Jack Straw is reviewing the new open-ended jail terms amid fears that they are clogging up the prison system.
The tough "public protection" sentences - known as IPPs - were introduced two years ago for violent and sexual offenders and thousands have been handed down.
Although minimum "tariffs" are set, the decision to release an inmate is taken by the Parole Board.
It means many prisoners are staying in jail for longer than used to be the case - worsening the overcrowding already caused by a record number of inmates.
The Justice Secretary, on a visit to Belmarsh prison, east London, said he recognised the concerns about IPPs.
"What I am going to do immediately is to look very carefully at the operation of IPPs," he said. "I am aware of concern from the judiciary. And I am obviously aware of issues from prison staff, officials and now from prisoners as well."
The sentence prevents dangerous and violent criminals being released until the authorities are satisfied they are no longer a threat to the public.
A number of legal challenges are pending, brought by inmates who say this is in breach of their human rights.
Overcrowding prevents many IPP prisoners gaining access to the programmes they need to complete to persuade the Parole Board they are no longer a danger.
Officials have admitted that ministers seriously underestimated the huge numbers -around 4,000 offenders so far - who would be affected.
No new funds were made available because it was wrongly assumed that resources would be released by a reduction in some other types of prisoners. Fixing the problem will now cost well over ?10 million.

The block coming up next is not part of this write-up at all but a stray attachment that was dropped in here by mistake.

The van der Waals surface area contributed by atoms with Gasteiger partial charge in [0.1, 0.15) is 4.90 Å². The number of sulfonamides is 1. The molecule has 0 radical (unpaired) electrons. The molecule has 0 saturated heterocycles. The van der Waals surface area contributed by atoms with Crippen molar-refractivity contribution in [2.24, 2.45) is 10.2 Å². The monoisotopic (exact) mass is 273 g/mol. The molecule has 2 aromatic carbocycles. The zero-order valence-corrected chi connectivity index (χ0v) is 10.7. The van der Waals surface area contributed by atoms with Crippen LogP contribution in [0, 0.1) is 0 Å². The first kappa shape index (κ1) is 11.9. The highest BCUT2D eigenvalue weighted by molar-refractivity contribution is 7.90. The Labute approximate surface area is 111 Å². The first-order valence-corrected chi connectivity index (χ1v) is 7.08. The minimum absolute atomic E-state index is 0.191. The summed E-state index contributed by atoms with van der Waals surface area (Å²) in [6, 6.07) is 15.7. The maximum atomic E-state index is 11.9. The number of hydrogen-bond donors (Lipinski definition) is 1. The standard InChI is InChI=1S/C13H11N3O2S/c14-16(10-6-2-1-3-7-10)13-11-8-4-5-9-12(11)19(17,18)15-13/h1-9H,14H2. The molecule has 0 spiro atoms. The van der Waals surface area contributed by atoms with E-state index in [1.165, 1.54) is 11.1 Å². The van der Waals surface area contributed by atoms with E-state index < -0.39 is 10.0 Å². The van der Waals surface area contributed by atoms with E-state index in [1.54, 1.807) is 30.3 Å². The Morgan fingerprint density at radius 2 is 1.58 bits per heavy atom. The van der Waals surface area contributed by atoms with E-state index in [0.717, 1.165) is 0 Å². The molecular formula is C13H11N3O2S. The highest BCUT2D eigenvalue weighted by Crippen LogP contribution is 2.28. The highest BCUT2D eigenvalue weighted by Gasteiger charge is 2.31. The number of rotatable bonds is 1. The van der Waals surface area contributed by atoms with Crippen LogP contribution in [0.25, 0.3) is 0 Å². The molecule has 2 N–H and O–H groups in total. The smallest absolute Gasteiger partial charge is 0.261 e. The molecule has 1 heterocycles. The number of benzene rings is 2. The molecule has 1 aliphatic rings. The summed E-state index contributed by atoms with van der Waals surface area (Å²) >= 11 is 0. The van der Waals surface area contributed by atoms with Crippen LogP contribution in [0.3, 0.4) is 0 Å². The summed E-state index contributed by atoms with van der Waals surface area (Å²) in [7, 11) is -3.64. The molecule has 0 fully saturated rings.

Several Belmarsh inmates told Mr Straw they had been kept inside longer than expected under the tariff imposed by their trial judge.
They complained they had been unable to complete rehabilitation courses because of the overcrowding. The prison population is at a record level of more than 81,000.
Mr Straw said he wanted courts to make greater use of non-custodial community sentences, repeating a plea issued by successive ministers in the past.
Although the Government has promised to provide another 9,500 prison places by 2012, Mr Straw said the answer was not to build more prisons but to keep people out of them.
They have become so crowded that governors have been ordered to release thousands of inmates 18 days before they would normally be freed.
Around 500 extra places are to be provided at existing jails this summer to ease the pressures further, using temporary or rapid-build units.
Overcrowding was also blamed by penal reformers yesterday for a big rise in prison suicides.
Some 50 prisoners have taken their own lives so far this year, compared with 67 in the whole of last year.